As x goes from one to infinity of one over
x to the p.
Dx.
Now we know, that these p integrals
converge when p is strictly greater
than 1.
And diverge when p is less than or equal
to 1.
Therefore, the same holds
for the p series.
This is a set of examples.
You must memorize, a related example that
is shown
in the same manner.
Is the sum of 1 over n times log of n
to the pth power.
If we continue this to
the function.
1 over x times log of x to the p.
Then we can integrate that with respect to
dx.

And obtain an integral using a little u


substitution to get
log of x to the 1 minus p over 1 minus p.
Evaluating those, we see.
Then again, we get
convergence when p is bigger than 1 and
divergence when
p is less than or equal to 1.
Thus, the same convergence and divergence
holds for this series.
And in both these cases, we have a range
of convergence for p.
Where it's strictly greater than one.
Our next test is a comparison
test between two sequences.
Our hypothesis are relatively simple.
We have two sequences, a sub n and b sub
n.
Both are positive, and the b sub n's are
bigger than the a sub n's.
If this is true,
then what can you say about the series?
Well, if b sub n is bigger than or
equal to a sub n, then the sum of the b
sub n's is bigger than
or equal to the sum of a sub n's.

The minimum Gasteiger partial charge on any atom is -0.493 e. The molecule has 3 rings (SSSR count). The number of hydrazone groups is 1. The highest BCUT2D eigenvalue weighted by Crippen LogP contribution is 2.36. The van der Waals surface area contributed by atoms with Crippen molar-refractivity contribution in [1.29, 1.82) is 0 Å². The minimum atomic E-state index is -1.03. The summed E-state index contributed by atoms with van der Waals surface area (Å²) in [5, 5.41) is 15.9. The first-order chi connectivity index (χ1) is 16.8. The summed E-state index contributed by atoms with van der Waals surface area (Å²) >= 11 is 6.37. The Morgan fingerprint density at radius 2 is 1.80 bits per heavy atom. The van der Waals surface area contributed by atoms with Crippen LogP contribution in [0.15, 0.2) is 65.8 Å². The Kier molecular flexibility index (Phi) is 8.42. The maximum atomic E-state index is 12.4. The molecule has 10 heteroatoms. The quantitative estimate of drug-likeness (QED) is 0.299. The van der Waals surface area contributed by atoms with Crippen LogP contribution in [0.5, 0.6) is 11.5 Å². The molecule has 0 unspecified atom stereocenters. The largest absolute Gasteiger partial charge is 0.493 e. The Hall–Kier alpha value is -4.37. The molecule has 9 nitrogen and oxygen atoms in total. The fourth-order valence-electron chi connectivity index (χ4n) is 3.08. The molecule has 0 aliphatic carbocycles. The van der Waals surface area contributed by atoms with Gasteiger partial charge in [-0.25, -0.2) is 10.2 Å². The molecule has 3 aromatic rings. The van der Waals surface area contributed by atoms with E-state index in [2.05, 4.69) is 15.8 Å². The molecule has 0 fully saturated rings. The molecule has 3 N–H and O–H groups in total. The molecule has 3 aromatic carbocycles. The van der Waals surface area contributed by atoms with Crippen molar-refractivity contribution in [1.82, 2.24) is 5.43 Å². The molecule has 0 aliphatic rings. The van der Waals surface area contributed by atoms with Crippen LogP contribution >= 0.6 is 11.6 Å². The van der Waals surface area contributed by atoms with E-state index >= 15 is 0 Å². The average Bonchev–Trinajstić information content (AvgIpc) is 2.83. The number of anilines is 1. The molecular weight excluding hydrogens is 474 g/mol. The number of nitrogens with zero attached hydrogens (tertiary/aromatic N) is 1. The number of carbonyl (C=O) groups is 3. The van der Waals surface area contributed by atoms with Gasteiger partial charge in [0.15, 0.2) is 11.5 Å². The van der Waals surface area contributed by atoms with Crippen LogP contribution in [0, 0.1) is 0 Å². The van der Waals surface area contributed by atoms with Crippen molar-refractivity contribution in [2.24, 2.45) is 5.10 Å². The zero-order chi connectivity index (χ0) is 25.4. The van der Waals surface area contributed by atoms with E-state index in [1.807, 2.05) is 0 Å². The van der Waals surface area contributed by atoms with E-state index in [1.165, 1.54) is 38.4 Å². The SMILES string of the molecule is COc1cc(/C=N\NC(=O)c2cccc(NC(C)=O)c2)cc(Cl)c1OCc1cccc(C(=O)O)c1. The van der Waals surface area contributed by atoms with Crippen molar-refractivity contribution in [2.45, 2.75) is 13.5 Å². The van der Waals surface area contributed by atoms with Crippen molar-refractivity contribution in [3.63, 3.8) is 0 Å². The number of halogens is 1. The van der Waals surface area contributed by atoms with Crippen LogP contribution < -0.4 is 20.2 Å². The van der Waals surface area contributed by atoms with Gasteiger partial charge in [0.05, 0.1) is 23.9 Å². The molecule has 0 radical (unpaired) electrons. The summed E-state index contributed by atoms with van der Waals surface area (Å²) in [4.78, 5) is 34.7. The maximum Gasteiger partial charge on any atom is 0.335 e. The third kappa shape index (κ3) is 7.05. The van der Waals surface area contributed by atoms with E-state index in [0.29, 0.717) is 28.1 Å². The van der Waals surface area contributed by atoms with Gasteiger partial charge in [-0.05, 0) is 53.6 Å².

That much is clear.
But what can we say about convergence or
divergence?
Well, because all the terms are positive,
if the larger of the
two series converges, then the smaller one
must converge as well.
Now, the converse of this is not.
Necessarily, so but the
[UNKNOWN]
positive is if the smaller series
diverges, then so does the larger.
Now in terms of applicability oh, this one
doesn't have so many hypothesis.
This is the integral test.
But in terms of ease of use and
usefulness, well it's not perfect.
In part, because it's easy to get these
two results
confused, and it's sometimes difficult to
pick the appropriate
b sub n, or a sub n, or to know which is
which.
Let's see this in the context of some
examples.
If we look at the sum, as n goes from 0 to
infinity, of 1
over quantity, 4 plus negative 1 to the n,
to the n.
That's 1 plus a third plus 1 over 5
squared, plus 1
over 3 cubed, plus 1 over 5 to the fourth
and etcetera.
That's a funny looking series but it's not

that hard to
figure out because if we called this terms
the a sub n's, they are
definitely bounded above by a sequence b
sub n,
given by one of our 3 to the n.
Summing that up gives us a geometric
series, which definitely converges.
Therefore, the a series converges as well.
Now, one of the problems
is no one told us which is a, which is b,
and what we should use.
We could.
Have bounded the a sub n by a
p series.
Where p in this case is equal to 2.
That p series converges and so the
comparison test